Hand does not recommend making public claims without seeking the advice of legal council first, because a designer can open themselves up to a libel suit. And sometimes a designer may have signed a consulting or “ghost design” agreement with a large retailer without realising that they have granted said retailer rights to his or her other work. But barring those factors, making a public statement can be a “channel for young designers to further protect themselves, and it is a more cost-effective channel than filing a lawsuit,” says Hand.
And it doesn’t necessarily require posting for all to see. Edie Parker, the handbag line founded by Brett Heyman in 2010, has brought forth several “trade dress” cases — a form of intellectual property protection for a unique combination of features that are both distinct and non-functional — against other brands for copying its signature box-shaped clutch handbags without ever addressing it publicly. And when the brand sued fellow CFDA member brand Milly, founded by Michelle Smith in 2000, in September 2016, Instagram mix-ups (Milly’s bags were tagged as Edie Parker’s) contributed to its claim that Milly’s styles were creating confusion amongst customers, a critical legal test. The case was settled privately in January, the terms of which were not disclosed. Both brands declined to comment.
In Europe, where copyright protections for fashion are stronger than in the US, Danish outerwear brand Rains is suing Zara parent company Inditex for allegedly copying its paracoat and A-jacket styles. “We have had lawyers in each country to evaluate what our chances are in the specific countries,” says Rains chief executive Daniel Brix Hesselager, adding that the team decided to pursue legal action in Denmark before tackling other EU regions because it recently won a similar case against a Danish retailer. Plus, the country’s judicial system prohibits litigious companies from slowing the costly process down.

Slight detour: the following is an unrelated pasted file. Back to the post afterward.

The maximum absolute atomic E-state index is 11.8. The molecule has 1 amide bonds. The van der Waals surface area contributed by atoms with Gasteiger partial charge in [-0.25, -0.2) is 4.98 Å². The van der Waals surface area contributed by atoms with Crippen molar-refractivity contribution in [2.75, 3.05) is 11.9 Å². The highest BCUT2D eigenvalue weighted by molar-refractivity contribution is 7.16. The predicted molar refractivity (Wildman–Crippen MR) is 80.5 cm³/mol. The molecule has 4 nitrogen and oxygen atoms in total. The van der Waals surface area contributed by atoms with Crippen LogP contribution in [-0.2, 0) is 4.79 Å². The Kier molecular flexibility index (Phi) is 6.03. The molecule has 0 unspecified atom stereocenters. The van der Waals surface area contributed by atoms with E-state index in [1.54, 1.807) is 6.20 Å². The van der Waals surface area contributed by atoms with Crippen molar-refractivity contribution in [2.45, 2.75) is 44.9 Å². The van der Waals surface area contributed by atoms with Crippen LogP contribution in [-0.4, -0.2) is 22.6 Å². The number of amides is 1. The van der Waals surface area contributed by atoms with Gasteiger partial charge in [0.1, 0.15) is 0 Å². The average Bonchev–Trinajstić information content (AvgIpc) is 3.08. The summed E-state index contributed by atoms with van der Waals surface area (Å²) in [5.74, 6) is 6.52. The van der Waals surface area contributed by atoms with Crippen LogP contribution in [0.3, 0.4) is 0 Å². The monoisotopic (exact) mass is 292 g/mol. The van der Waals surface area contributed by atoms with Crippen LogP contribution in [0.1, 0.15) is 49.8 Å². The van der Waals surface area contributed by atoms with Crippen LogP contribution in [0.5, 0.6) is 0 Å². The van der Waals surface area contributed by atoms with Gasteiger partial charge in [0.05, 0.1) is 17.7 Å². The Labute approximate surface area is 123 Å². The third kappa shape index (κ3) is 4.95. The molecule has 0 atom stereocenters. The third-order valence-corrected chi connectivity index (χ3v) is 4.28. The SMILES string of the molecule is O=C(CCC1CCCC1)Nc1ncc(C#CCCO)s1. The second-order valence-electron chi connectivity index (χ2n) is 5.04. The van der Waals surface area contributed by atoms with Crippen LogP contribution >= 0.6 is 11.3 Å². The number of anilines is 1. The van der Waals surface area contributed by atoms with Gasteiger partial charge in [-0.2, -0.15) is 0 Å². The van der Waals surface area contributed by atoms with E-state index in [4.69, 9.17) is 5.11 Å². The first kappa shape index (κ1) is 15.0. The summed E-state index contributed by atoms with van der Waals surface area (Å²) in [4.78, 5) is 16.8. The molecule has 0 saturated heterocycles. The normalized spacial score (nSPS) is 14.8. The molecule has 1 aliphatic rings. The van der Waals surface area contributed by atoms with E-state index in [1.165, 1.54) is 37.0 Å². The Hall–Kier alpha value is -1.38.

Rains has a design protection for two of its jacket styles which, Brix Hesselager explained, must be defended when copied otherwise Rains will lose the right to claim protection in the future. “That’s the whole issue about protected designs in general, the ones with the most resources typically win,” he says, adding that the case will be very costly even if they do in fact win. “For us it’s more important to state that our products are protected… to state that that they did actually [copy] our products.”
Despite Inditex’s history with these kinds of cases, Brix Hesselager is confident Rains will win because it was the first brand to enter the polyurethane-coated rain jacket category with a unique design, weight and style.
“This is a very fundamental case for us,” he says, adding that they expect to be in court before a jury by the end of the year. “This is not for the money in the end — we are in this to win this.”